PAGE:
The convenience store is a fixture of Americana. There are 150,000 of them in the US, and collectively they do $577 billion in annual sales. That’s 4% of our gross domestic product.
But the truth is Japanese convenience stores are more convenient.
You can’t buy 900 calorie soft drinks or roller grilled hot dogs at Japanese convenience stores, but you can buy hot soup, cold beer, french fries, fresh sushi and fresh pastries. Fresh food is available because delivery trucks stop up to 10 times per day to drop off new stuff and cart off perishables that haven’t sold fast enough.
Oh, and you can book concert tickets or airline tickets, order home appliances, sign up for driver’s education, change diapers, pay taxes, or pay bills at Japanese convenience stores. Japanese people paid $80 billion worth of bills this way last year.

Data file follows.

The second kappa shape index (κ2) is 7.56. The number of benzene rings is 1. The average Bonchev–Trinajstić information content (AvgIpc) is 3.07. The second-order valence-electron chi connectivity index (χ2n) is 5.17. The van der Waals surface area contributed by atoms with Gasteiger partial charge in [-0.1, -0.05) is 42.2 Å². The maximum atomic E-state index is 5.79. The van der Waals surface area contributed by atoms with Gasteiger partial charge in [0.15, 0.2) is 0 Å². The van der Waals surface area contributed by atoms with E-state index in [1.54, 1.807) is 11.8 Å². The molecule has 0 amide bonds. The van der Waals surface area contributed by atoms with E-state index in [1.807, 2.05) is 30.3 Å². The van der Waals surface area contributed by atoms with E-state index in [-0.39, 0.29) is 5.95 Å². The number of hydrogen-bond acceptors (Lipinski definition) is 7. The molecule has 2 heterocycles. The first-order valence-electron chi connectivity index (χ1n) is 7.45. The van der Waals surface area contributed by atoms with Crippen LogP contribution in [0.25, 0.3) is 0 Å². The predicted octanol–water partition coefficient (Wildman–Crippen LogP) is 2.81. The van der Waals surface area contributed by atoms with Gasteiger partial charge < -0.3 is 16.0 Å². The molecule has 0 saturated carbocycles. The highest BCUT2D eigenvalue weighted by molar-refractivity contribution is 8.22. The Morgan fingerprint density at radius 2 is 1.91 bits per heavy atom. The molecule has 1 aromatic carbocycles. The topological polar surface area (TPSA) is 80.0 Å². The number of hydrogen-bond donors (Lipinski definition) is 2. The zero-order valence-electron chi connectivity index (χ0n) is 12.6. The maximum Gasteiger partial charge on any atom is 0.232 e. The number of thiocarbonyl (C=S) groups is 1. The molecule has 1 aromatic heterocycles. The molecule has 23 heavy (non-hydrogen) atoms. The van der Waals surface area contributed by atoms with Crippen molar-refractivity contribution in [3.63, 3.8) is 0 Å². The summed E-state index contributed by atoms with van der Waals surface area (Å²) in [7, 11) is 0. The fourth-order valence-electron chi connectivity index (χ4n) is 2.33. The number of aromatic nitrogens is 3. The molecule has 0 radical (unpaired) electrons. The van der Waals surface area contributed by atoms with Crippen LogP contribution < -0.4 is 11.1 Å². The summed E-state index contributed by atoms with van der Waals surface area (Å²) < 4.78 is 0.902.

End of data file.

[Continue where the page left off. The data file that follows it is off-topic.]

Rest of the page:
Not yet convinced? You can drop off luggage for your next shinkansen ride and get this, you can park your baby stroller at the small indoor play area next to a bar that serves vodka coolers.
“For mothers to maybe have a sip of alcohol while children play is, I think, welcome,” Kazuo Kimera told the Washington Post. She works for Lawson Inc, which operates 8,600 convenience stores in Japan.
Lawson’s also caters to Japan’s aging population by carrying false teeth cleansers, gravesite adornments, hair dyes and so forth. They’ve widened the aisles and enlarged the print on signage. Most stores have blood-pressure machines and lounge chairs as well.
At FamilyMart, another ubiquitous Japanese convenience store, you can arrange for someone to clean your home, and at a Japanese 7-Eleven you can drop off your laundry.
Japanese convenience stores also coordinate with the government to distribute water and other emergency supplies after natural disasters like earthquakes. And they are viewed as places of refuge where victims of physical abuse can wait for the police. Last year 40,000 Japanese used convenience stores for this purpose.
Convenience stores aren’t exportable thank heavens, but the concept of a more convenient convenience store is. Hmmm…